The Hermetic Market for Gifted Children

Was thinking of a character who sought, procured, (perhaps trained, perhaps not) and then marketed Gifted children as apprentices and/or lab [strike]slaves[/strike] assistants. I've kicked this idea round the Troupe in question, but I was thinking about it again and was mulling over several sticking points, thought to throw it out to the general populace here.

(And to any of my Troupe & SG who might read this - not holding anyone to any opinions or citations offered here - we've covered it amply imo. Just more grist for my creativity mill.) :wink:

The legality doesn't worry me - some Tribunals may disapprove, but none go so far as to outlaw the practice.

References (that I can find) in Peripheral Code (see below) imply it's "discouraged but not illegal" (my wording), and GotF describes that Coeris practices it (insert, p 102 - see below). So it seems that opinions would differ, with some just not caring, some (tacitly?) supporting it, and a (politically irrelevant) minority condemning it.

So everyone can opine, here are the references that I have found.

  1. Guardians of the Forest (insert p 102)
    [style=Times New Roman]
    [size=120]The Slave Trade[/size]

[size=120]Prague is home to a large slave market. The word “slave” derives from “slav”... The Church forbids making Christians into slaves. The trade in slaves is controlled by the (corrupt) Knights of the Sword, and is a lucrative source of income... They transport the slaves to Prague and sell them to Jewish merchants, who then transport them to Muslim lands and sell them again...

... a trusted companion of Roznov covenant (see below) uses his Magic Sensitivity to spot and filter out any Gifted children among the slaves. They then find themselves delivered to Coeris, the domus magna of House Tremere in the Transylvanian Tribunal.[/size][/style]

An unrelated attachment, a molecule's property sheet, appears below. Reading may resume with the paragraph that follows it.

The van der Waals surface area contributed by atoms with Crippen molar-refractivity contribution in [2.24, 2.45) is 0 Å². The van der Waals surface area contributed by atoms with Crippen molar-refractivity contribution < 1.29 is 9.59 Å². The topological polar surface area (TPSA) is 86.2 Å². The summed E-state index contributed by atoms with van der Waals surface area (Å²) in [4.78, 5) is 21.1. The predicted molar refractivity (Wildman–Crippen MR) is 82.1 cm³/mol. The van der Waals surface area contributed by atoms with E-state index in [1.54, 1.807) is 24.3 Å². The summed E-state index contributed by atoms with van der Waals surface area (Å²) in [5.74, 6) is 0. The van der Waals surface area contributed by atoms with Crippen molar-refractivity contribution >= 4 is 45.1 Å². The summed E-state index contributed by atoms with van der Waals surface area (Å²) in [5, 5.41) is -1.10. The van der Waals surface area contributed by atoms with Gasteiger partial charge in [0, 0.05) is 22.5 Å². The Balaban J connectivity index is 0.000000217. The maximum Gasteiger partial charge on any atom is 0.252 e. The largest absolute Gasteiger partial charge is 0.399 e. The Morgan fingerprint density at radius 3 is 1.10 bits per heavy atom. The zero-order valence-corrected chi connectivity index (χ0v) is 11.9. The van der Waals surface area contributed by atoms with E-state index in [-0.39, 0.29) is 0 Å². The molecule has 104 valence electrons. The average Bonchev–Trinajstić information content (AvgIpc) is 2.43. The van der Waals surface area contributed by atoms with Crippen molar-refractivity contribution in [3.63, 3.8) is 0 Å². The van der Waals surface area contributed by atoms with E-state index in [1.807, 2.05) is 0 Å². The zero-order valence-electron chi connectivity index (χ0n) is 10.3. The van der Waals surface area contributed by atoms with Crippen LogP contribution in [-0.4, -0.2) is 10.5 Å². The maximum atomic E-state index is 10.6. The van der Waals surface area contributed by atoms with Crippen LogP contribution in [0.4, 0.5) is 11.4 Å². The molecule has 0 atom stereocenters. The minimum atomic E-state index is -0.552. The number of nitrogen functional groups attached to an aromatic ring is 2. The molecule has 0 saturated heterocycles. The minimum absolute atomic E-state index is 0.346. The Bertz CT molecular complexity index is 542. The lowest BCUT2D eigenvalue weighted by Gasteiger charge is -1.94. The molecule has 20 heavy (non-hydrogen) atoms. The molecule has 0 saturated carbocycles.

1. Then, from the (4th ed) Timeline posted * on these boards...
    (* by Erik Tyrrell : https://forum.atlas-games.com/t/hermetic-timeline/1003/5 )

1188 1327 Provencal: Magus Teslil of Jerbiton finds a Gifted girl and, already having an apprentice of his own, sells her to Magus Gentric of Jerbiton. [WGRE] See 1331 for additional developments.
...
1192 1331 Provencal: Magus Gentric dies. His property is disposed of in the manner of his covenant, and his apprentice taken by Magus Alarmon of Tytalus. [WGRE] See the Provencal Tribunal of 1333 for additional developments.
...
1194 1333 Provencal Tribunal of 1333: Magus Teslil claims that the former apprentice of Magus Gentric, who died 1331, should be granted him, as Gentric had been of his House and he had found the girl to begin with. The Tribunal rules that Teslil, having sold the girl, had given up all claim. [WGRE]
Regarding Magus Teslil, the Tribunal noted its disapproval of selling apprentices, but did not forbid it.

(WGRE = Wizard's Grimoire, Revised Edition)
And that's about it.

(There's also a 2nd or 3rd ed adventure about a particularly Gifted child being sold by slavers. It's more complicated than that, but I don't know if any of it's relevant here as I can't find the text atm.)